Figure 11. Relative importance of on the distribution of .

Left (11-a): Distribution of from flat distributions of (where ) and . The pdf of can be peaked for a relatively broad distribution of and a small range of , but the peak of the distribution of , which depends on values, is not necessarily centered on . Histogram of over the French most populated municipalities (the same as in Fig. 8-d) is also given as a guiding view. Right (11-b): pdf of , for different ranges of , over French municipalities, which depend on their relative population-size (like in Fig. 8-b, c, d). Histograms of from reshuffled , while remain unchanged, are also given.

(iii) Third, there is actually a wide disparities in the ranges of and between different countries or group of countries. One can see in Fig. 9 how, (1), France and, (2), all countries without At, Fr, Ge and Pl, can reach the common peak, despite largely different ranges of , and . In other words, the ranges of ratios , and are not sufficiently similar between countries or ensemble of countries to explain why the distributions of for the most populated municipalities share a sharp peak at a common value of .

Implied correlations between and .

Hence, it seems difficult to explain the common value for the most populated towns as a consequence of having independently small and in a given particular range. The observation of a common peak around thus implies the existence of specific correlations between and .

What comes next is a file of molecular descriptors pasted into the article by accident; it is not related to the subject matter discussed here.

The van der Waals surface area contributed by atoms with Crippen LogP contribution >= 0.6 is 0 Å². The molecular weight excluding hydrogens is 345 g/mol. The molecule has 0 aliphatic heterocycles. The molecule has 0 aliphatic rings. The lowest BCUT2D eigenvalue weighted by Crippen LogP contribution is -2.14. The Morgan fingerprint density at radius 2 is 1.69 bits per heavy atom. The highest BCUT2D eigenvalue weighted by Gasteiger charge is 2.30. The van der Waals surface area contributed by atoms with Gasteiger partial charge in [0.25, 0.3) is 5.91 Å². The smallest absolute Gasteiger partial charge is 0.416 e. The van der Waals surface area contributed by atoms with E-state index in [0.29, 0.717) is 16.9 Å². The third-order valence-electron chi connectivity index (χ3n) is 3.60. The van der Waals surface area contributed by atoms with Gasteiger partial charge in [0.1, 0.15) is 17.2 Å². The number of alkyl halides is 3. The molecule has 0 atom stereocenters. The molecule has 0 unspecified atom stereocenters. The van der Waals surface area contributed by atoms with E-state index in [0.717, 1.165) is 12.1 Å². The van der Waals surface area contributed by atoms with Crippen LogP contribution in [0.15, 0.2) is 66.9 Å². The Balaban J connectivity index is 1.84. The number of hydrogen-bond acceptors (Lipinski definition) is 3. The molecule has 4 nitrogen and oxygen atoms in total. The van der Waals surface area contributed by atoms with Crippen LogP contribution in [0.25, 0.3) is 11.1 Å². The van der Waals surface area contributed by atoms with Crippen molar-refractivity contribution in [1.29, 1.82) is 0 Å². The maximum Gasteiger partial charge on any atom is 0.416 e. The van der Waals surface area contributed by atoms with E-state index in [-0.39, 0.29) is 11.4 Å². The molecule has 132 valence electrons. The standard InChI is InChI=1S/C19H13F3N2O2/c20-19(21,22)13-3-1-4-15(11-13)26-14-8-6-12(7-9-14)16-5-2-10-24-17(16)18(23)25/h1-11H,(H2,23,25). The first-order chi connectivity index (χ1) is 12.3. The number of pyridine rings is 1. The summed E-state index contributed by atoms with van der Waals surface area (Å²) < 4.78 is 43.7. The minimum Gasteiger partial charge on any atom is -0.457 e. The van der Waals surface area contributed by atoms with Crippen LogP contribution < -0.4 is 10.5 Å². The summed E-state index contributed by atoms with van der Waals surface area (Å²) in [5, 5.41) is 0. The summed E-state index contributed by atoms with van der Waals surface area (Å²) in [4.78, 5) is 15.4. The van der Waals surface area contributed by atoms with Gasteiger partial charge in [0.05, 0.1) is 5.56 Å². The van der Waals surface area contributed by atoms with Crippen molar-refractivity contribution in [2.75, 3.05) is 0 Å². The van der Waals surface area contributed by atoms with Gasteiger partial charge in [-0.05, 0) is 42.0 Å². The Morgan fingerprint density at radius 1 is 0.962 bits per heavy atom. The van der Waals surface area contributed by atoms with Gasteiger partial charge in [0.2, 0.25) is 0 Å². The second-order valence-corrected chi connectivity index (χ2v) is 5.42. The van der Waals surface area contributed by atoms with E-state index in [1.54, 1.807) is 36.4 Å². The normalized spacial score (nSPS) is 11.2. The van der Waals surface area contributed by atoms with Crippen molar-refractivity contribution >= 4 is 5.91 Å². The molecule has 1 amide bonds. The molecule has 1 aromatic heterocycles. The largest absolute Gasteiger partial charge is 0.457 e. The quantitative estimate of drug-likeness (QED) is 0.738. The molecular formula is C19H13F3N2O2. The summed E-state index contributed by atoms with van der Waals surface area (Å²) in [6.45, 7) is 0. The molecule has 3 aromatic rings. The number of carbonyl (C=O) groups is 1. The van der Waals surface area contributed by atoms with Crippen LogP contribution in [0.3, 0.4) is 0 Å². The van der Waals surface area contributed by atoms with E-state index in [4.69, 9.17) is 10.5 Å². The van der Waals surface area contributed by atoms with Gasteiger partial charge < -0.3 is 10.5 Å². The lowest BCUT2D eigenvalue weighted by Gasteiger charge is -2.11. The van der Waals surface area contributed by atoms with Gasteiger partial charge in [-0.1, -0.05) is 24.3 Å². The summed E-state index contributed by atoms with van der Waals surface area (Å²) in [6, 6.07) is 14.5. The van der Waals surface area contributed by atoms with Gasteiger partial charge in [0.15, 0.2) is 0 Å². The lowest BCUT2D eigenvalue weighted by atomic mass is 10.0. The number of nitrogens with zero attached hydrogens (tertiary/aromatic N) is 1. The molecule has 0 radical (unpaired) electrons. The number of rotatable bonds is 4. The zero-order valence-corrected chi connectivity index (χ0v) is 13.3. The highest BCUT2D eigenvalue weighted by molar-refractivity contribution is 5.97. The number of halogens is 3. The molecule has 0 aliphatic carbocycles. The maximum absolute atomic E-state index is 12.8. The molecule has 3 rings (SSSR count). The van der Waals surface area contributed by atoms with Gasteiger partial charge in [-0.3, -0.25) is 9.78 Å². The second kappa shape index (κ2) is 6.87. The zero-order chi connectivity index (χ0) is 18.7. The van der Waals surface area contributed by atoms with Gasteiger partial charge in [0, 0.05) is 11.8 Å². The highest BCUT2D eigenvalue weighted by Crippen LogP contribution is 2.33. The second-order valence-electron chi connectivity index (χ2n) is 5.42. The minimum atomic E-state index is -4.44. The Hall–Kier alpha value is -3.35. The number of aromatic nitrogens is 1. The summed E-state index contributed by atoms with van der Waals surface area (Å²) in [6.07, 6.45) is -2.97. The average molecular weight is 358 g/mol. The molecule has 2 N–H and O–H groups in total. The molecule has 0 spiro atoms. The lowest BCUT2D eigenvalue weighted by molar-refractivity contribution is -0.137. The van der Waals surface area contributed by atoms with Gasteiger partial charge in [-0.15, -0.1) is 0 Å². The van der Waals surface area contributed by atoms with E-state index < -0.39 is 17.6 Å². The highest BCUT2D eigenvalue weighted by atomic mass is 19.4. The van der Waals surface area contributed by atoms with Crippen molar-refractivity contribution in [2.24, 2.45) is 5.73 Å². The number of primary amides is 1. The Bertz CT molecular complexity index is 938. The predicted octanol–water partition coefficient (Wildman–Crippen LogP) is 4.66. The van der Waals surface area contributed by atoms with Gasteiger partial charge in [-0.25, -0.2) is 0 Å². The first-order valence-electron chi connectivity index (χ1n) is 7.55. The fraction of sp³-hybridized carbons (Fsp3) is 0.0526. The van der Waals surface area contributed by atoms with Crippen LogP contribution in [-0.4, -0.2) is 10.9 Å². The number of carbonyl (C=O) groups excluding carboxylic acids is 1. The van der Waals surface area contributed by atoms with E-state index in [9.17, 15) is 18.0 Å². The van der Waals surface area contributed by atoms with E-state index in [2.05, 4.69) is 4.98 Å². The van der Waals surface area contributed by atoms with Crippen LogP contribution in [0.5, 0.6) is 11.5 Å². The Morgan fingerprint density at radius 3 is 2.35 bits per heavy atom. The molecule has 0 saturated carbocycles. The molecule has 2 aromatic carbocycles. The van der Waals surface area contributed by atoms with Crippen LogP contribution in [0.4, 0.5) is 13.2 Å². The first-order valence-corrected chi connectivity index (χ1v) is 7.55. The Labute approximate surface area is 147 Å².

To test this conclusion, we consider surrogate data obtained by reshuffling the ratios from one municipality (or country) to another one, while is kept unchanged (and then is deduced from ). Note that the marginal distributions of and remain unchanged by this reshuffling procedure, whereas their correlations are destroyed. We use this method twice: first, (i) contrasting recent and old elections, and second, (ii), considering the dependency in municipality size. In the following, reshuffling results are shown as average values over 1000 realizations, and the corresponding standard-deviations are plotted as error bars.